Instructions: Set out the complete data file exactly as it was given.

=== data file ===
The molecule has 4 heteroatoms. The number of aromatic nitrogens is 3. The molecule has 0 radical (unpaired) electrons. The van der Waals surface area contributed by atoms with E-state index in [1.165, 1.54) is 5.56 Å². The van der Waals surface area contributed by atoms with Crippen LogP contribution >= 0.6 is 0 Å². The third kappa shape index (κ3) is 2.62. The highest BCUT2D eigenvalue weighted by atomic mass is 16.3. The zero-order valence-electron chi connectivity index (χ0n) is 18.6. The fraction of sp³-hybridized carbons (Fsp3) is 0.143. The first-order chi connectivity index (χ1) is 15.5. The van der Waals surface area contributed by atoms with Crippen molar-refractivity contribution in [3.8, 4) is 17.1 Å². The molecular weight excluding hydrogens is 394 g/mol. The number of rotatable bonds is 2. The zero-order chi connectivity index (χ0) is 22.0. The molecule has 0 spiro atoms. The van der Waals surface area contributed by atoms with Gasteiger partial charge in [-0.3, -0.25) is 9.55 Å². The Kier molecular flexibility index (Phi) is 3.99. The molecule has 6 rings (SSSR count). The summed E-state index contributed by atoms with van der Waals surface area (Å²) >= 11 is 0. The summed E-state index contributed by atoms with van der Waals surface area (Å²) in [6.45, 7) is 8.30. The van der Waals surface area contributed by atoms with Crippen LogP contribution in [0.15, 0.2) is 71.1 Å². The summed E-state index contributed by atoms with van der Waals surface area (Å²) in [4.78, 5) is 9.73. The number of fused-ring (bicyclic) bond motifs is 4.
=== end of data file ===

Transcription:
The molecule has 4 heteroatoms. The number of aromatic nitrogens is 3. The molecule has 0 radical (unpaired) electrons. The van der Waals surface area contributed by atoms with E-state index in [1.165, 1.54) is 5.56 Å². The van der Waals surface area contributed by atoms with Crippen LogP contribution >= 0.6 is 0 Å². The third kappa shape index (κ3) is 2.62. The highest BCUT2D eigenvalue weighted by atomic mass is 16.3. The zero-order valence-electron chi connectivity index (χ0n) is 18.6. The fraction of sp³-hybridized carbons (Fsp3) is 0.143. The first-order chi connectivity index (χ1) is 15.5. The van der Waals surface area contributed by atoms with Crippen molar-refractivity contribution in [3.8, 4) is 17.1 Å². The molecular weight excluding hydrogens is 394 g/mol. The number of rotatable bonds is 2. The zero-order chi connectivity index (χ0) is 22.0. The molecule has 0 spiro atoms. The van der Waals surface area contributed by atoms with Gasteiger partial charge in [-0.3, -0.25) is 9.55 Å². The Kier molecular flexibility index (Phi) is 3.99. The molecule has 6 rings (SSSR count). The summed E-state index contributed by atoms with van der Waals surface area (Å²) >= 11 is 0. The summed E-state index contributed by atoms with van der Waals surface area (Å²) in [6.45, 7) is 8.30. The van der Waals surface area contributed by atoms with Crippen LogP contribution in [0.15, 0.2) is 71.1 Å². The summed E-state index contributed by atoms with van der Waals surface area (Å²) in [4.78, 5) is 9.73. The number of fused-ring (bicyclic) bond motifs is 4.